The Chrysler swap has always run a little warmer than I liked. The engine runs a 180deg thermostat, but even with an aluminum 3 core radiator, I could never get it to run under 197deg. I never really looked too closely at the pipes until now.....and this is what I find:
Both pipes are bent up and kinked. The right side pipe was also dented on the bottom under the kink and up by the front. It looks like someone lifted the car by the coolant pipe. I cut the right side pipe open to see how bad it really was:
I cant believe the engine only ran warm and didn't overheat! Luckily I found a couple used pipes in good condition to replace these. I'll update with more pics when I get it put back together.
Rather than throw your old ones away, you can salvage them now that you have inside access to the crunched area. Put the two pieces back together and scribe an index mark on both. You can then open up the two pieces, put them back together by matching up the index marks and having them tig welded.
Yours is a good example of why you should carry copies of the Fiero lift points in your car and hand it to the shop anytime it goes on a lift. A Pontiac dealer did one of my cars, but not as bad. The aero rocker panel took most of the damage.
Well it appears that the crushed cooling pipes were only part of my issue and not the root cause. After replacing both pipes, the problem of the engine running too warm still exists......much to my chagrin! I'm still 197+ on the highway! Factory t-stat was supposed to be 180deg. After testing my stat on the stove using a thermometer and a pot of water, I discovered my 180 stat didn't even begin to lift off the seat til 192 deg, and even with the water at 210deg, the stat was only open half way. I decided to run without a stat and see what happens. After a 5 mile test drive at 55mph, coolant temp settles in at about 165deg......I think I'm gonna leave the t-stat out for a while til I can get a few more miles of data.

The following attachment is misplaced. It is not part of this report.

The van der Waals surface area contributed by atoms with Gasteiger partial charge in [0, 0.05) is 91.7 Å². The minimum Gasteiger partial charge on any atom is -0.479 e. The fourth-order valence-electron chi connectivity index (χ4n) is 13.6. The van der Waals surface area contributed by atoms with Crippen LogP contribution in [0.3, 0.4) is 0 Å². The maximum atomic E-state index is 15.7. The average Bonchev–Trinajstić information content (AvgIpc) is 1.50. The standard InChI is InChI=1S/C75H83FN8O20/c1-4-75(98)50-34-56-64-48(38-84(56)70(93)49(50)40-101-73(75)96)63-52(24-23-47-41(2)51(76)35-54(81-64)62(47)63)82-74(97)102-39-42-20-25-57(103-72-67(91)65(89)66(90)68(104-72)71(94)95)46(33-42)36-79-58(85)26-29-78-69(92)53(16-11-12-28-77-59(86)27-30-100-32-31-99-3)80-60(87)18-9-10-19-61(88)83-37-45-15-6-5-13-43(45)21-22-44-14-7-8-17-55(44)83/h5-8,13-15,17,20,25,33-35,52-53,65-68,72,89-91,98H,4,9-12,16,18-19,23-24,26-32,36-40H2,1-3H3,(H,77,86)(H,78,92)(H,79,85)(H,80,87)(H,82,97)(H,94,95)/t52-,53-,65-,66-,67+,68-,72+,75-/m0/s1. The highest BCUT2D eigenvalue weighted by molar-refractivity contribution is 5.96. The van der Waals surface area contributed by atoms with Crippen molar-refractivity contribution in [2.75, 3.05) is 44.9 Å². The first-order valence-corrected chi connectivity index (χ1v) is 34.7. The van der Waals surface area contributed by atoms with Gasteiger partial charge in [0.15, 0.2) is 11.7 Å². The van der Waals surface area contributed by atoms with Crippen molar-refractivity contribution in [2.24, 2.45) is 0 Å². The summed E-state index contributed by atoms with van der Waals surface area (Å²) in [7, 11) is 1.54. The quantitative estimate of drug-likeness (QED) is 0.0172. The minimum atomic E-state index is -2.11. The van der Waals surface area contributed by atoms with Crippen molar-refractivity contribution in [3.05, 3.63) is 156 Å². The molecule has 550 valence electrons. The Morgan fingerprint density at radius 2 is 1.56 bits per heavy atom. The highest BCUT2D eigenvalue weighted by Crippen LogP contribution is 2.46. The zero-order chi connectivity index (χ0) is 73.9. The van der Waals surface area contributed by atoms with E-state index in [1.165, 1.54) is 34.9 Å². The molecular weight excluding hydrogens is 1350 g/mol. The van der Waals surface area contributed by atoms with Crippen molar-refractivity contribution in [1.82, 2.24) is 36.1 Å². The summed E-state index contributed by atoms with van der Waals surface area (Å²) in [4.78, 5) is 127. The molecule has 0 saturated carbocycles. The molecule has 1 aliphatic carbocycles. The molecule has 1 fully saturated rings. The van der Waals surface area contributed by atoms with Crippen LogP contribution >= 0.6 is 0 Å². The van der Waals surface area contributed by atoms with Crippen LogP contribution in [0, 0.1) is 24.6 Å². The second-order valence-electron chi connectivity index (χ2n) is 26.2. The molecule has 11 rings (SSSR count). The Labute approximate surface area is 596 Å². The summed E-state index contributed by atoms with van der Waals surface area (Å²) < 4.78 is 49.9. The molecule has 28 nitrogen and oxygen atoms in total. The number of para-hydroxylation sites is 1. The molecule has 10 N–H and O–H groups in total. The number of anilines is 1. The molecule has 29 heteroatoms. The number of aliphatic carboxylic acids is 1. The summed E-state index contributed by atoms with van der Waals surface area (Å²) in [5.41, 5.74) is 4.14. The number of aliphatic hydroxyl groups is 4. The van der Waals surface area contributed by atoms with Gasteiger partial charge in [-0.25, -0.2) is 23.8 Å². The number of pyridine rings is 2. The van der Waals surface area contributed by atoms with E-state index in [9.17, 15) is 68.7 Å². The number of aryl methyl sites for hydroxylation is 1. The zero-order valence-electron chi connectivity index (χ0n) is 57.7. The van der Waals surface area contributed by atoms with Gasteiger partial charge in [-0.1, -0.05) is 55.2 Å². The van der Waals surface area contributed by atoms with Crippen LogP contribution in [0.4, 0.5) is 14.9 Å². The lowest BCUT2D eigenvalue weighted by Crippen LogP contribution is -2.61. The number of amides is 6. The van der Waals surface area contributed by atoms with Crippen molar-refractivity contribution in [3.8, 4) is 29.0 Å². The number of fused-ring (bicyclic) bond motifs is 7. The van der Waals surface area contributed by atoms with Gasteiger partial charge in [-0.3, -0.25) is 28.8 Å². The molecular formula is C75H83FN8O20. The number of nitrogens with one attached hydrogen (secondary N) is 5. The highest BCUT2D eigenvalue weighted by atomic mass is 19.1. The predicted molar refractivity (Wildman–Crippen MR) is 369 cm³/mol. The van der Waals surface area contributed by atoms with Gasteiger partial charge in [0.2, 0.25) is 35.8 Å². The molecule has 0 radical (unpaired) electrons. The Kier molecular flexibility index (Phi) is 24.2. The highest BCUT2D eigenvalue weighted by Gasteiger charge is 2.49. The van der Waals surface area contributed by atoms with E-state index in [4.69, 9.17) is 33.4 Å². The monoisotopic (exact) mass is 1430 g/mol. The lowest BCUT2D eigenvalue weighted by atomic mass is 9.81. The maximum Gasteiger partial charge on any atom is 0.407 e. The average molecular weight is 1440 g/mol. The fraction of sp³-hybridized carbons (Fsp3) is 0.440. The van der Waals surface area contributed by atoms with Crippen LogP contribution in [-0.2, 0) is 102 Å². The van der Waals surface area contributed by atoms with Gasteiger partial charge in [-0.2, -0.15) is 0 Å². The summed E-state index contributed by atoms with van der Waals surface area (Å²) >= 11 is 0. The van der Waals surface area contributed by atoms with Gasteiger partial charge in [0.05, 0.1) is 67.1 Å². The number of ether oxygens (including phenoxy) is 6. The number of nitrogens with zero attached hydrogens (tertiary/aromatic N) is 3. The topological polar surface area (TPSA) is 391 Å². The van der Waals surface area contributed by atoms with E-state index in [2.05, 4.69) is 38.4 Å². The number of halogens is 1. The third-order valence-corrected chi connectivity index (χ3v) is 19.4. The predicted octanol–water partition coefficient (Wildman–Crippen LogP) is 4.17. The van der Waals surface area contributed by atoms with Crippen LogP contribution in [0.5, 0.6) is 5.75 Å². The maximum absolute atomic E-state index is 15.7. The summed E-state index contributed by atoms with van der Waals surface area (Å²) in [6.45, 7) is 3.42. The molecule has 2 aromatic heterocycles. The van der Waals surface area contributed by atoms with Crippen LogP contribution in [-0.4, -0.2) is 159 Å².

[This message has been edited by seajai (edited 06-08-2014).]
The engine has the thermostat mounted on the waterpump inlet instead of the outlet like normal. Because of this, coolant needs a bypass when the stat is closed, this is handled by the heater core circuit. There is also a bypass from the outlet, through the coolant tank and back to the inlet. Additionally there is an internal bypass to bathe the thermostat in hot coolant so it will open. There is a problem with some of these engines overheating when the cooling fans come on because the internal bypass passage gets blocked with scale and the cold coolant coming in from the radiator causes the stat to close too soon. I think the heater circuit helped with cooling because when I blocked it off, the engine ran hotter.
Not sure how applicable this is to all Fieros (due to engine swaps, and technology at time of factory engine), but running a t-stat that is too LOW in temp, can have a significant impact on fuel economy and performance. When the coolant does not reach the parameters of the designed operation temp, the computer essentially thinks the engine has not warmed up. It then dumps more fuel in the engine (like a choke) to help bring the temp up more quickly. We learned this on our 502 Dually. Since we pull a 53' trailer, we wanted to keep engine temps down. We swapped in a low temp t-stat and went from about 10mpg to 6! Chased that issue for quite a while. As soon as I put back in the proper t-stat, idle improved, MPG went back to normal....
Yeah, I was reading about too low of a stat on the 300m forum and people were experiencing the same issues. Plus the Chrysler PCM will set a code if the coolant temperature is too low. I did notice that the engine warmed up quite slowly when on yhe highway so I'll probably end up installing an OEM Chrysler stat.